Dealers use various ways to decide which job candidate to hire. Some rely on gut instinct. Others utilize modern analytics. Then there’s handwriting analysis, reportedly gaining favor among U.S. employers.

An impending evaluation tool under development is a joint effort of employee-assessment specialist Logi-Serve and MSX International, a provider of services and technologies designed to help auto makers and their dealers improve retail performance.

The Michigan companies say they are collaborating on creating an online testing tool unique to the automotive industry, and based on Logi-Serve’s visual storyboarding platform and business-analytics system.

Logi-Serve has pioneered “accurately predicting an individual’s ability to provide quality customer service and sales,” says Pieter Van Rosmalen, MSXI’s global vice president. “Service excellence is key to the future of the dealership business model.”

Logi-Serve’s new tool “is fully complementary to our own related offerings around assessment, development and training people at retail,” he says. MSXI plans to integrate the tool across its business offerings.

Logi-Serve says its products simulate real-life workforce situations and predict competencies to improve the process of selecting and developing employees.

MSXI says doing that creates a superior talent pool for training in areas such as fostering customer loyalty and satisfaction.

“Our clients are looking for tools that can predict and drive higher levels of performance from their retail operations,” says Andrea Sorrenti, an MSXI vice president.

Meanwhile, a Louisville, KY, company is promoting its handwriting analysis as a way for dealers to screen job prospects.

“It is much more accurate and cheaper than personality tests,” says Stan Grubman, a spokesman for HuVista.com that charges $195 per analysis.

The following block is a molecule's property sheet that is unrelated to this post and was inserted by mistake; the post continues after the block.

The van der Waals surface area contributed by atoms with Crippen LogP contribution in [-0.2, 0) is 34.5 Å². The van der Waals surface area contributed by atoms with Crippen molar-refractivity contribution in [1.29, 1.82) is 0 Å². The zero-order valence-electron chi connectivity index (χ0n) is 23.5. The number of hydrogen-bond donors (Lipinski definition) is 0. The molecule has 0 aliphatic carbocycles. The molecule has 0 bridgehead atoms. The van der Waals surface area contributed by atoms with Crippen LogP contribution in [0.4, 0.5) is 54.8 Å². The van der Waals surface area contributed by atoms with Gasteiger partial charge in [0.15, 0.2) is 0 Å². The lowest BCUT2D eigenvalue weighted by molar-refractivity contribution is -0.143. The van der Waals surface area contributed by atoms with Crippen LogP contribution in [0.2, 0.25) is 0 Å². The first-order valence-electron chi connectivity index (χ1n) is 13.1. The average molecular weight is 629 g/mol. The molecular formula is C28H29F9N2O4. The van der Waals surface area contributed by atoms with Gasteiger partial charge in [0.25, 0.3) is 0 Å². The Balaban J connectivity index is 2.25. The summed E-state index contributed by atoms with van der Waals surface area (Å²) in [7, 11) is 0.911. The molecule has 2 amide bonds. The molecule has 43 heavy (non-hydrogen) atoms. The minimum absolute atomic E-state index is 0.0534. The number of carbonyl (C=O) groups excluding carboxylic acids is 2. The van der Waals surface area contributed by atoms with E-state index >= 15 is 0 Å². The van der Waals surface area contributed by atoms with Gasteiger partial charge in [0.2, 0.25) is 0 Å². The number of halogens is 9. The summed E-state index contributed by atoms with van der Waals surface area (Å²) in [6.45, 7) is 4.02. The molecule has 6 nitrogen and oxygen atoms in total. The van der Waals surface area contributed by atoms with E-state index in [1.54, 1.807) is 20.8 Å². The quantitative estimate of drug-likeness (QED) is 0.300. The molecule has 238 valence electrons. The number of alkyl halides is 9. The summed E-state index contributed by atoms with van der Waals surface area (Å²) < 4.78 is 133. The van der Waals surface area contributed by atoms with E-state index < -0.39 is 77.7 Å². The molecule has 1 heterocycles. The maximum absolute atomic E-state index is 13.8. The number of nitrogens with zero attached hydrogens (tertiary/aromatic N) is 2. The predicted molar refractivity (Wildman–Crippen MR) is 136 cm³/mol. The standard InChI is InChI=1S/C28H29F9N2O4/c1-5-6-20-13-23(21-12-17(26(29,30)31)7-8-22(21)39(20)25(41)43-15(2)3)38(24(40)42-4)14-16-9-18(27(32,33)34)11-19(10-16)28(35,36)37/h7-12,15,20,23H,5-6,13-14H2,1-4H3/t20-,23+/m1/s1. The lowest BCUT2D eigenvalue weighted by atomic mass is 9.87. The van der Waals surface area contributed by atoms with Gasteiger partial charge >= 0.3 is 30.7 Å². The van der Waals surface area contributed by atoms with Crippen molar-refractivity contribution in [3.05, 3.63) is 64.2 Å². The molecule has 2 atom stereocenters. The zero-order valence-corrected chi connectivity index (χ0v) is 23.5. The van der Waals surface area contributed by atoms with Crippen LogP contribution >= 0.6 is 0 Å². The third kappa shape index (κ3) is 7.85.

Handwriting samples don’t come from job applications. Instead, prospective employers ask candidates to write a “Why I want this job” half-page essay.

That’s sent to HuVista, where founder and owner Iris Hatfield does the analysis.

“You screen out candidates with anger-management problems or other undesirable personality traits that may not be readily apparent during a job interview,” Grubman says. 

Although skeptics may question the merits of handwriting analysis as a hiring aid, it has been a standard practice in Europe and is becoming more prevalent in the U.S., he says. “It’s definitely is not a parlor trick like palm reading or tarot cards.”

Grubman offers “interesting facts” about handwriting and its analysis:

  • Although family members often share writing characteristics, the odds of two samples being exactly alike are one in 68 trillion.
  • Even preschoolers’ doodles can be analyzed. So can an adult’s printing.
  • A high percentage of scientists, authors and mathematicians write very small most of the time.
  • There are more than 25 ways to cross a “t” and they all indicate something.

He also offers a stress-relieving tip: “The next time you’re feeling angry, try writing with very light pressure. If you can do it, you won’t be angry anymore.”

sfinlay@wardsauto.com